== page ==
4 June 2004 Eight former executives of Symbol Technologies face criminal charges for their roles in an accounting scandal that one federal prosecutor has described as “breathtaking in its scope”.
Federal prosecutors say that Symbol, a key supplier of wireless LAN equipment to the enterprise sector, inflated revenue by $230 million from 1999-2002.
Symbol, whose customers include Wal-Mart, FedEx and various arms of the US government, has settled criminal charges and agreed to pay $139 million in cash and shares to a number of private shareholders who had sued the New York-listed company for artificially inflating its share price.
As part of the settlement, Symbol acknowledged responsibility for the misconduct of certain former employees and agreed to co-operate with the US government’s ongoing investigation.
But eight former executives of the company still face heavy fines or up to 20 years in prison for their role in the scandal.
The eight include the former president and CEO, Tomo Razmilovic, former chief financial officer Kenneth Jaeggi and the former general counsel, Leonard Goldner.
A statement issued by the office of the US attorney of the Eastern District of New York, which is bringing the prosecution, claims the executives made use of a “stunning array of fraudulent accounting manipulations” in order to hit their sales targets, for which they were generously rewarded.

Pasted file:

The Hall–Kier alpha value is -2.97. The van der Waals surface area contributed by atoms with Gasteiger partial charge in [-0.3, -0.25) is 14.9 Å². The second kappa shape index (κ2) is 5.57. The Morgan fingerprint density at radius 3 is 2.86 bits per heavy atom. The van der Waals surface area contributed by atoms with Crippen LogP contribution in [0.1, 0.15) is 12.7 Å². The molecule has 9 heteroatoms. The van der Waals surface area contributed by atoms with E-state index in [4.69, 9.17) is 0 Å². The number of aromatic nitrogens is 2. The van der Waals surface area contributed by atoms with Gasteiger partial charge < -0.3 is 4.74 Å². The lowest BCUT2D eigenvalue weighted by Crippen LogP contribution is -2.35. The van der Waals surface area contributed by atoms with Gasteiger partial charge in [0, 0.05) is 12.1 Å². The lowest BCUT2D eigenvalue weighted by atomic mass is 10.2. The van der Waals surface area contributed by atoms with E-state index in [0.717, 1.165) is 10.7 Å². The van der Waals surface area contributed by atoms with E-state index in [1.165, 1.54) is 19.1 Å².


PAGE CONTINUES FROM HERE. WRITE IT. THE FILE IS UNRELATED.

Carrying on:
These fraudulent practices included the recording of false sales, premature revenue recognition, channel stuffing and improper expensing, the US attorney alleged.
“This was a veritable playbook of corporate fraud,” said US attorney Roslynn Mauskopf, a member of President Bush’s corporate fraud task force. “They cooked the books every which way they could. It was breathtaking in its scope.”
Symbol’s current president and CEO, William Nuti, sought to draw a line under the affair.
“Symbol has worked tirelessly during the past two years to resolve problems created by the company’s former management,” he said. “We have now succeeded in putting the vast majority of our problems behind us and have taken this opportunity to put in place a dramatically improved corporate governance structure.”